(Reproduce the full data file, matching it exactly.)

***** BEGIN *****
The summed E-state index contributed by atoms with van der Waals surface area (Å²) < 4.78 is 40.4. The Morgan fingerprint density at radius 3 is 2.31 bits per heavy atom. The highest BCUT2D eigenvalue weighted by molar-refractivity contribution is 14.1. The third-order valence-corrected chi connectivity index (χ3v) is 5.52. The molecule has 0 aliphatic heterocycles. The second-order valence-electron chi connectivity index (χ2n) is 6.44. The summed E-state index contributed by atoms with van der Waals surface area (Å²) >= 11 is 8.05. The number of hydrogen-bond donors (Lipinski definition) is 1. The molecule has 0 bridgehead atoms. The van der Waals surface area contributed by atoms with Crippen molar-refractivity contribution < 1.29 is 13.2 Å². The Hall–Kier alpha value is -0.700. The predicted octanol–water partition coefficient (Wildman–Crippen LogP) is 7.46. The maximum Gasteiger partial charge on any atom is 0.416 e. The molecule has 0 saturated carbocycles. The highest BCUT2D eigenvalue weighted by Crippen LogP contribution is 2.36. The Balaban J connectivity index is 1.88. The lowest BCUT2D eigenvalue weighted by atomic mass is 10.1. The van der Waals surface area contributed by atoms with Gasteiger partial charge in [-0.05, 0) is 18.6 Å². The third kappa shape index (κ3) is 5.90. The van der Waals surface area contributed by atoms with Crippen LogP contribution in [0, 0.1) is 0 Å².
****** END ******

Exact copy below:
The summed E-state index contributed by atoms with van der Waals surface area (Å²) < 4.78 is 40.4. The Morgan fingerprint density at radius 3 is 2.31 bits per heavy atom. The highest BCUT2D eigenvalue weighted by molar-refractivity contribution is 14.1. The third-order valence-corrected chi connectivity index (χ3v) is 5.52. The molecule has 0 aliphatic heterocycles. The second-order valence-electron chi connectivity index (χ2n) is 6.44. The summed E-state index contributed by atoms with van der Waals surface area (Å²) >= 11 is 8.05. The number of hydrogen-bond donors (Lipinski definition) is 1. The molecule has 0 bridgehead atoms. The van der Waals surface area contributed by atoms with Crippen molar-refractivity contribution < 1.29 is 13.2 Å². The Hall–Kier alpha value is -0.700. The predicted octanol–water partition coefficient (Wildman–Crippen LogP) is 7.46. The maximum Gasteiger partial charge on any atom is 0.416 e. The molecule has 0 saturated carbocycles. The highest BCUT2D eigenvalue weighted by Crippen LogP contribution is 2.36. The Balaban J connectivity index is 1.88. The lowest BCUT2D eigenvalue weighted by atomic mass is 10.1. The van der Waals surface area contributed by atoms with Gasteiger partial charge in [-0.05, 0) is 18.6 Å². The third kappa shape index (κ3) is 5.90. The van der Waals surface area contributed by atoms with Crippen LogP contribution in [0, 0.1) is 0 Å².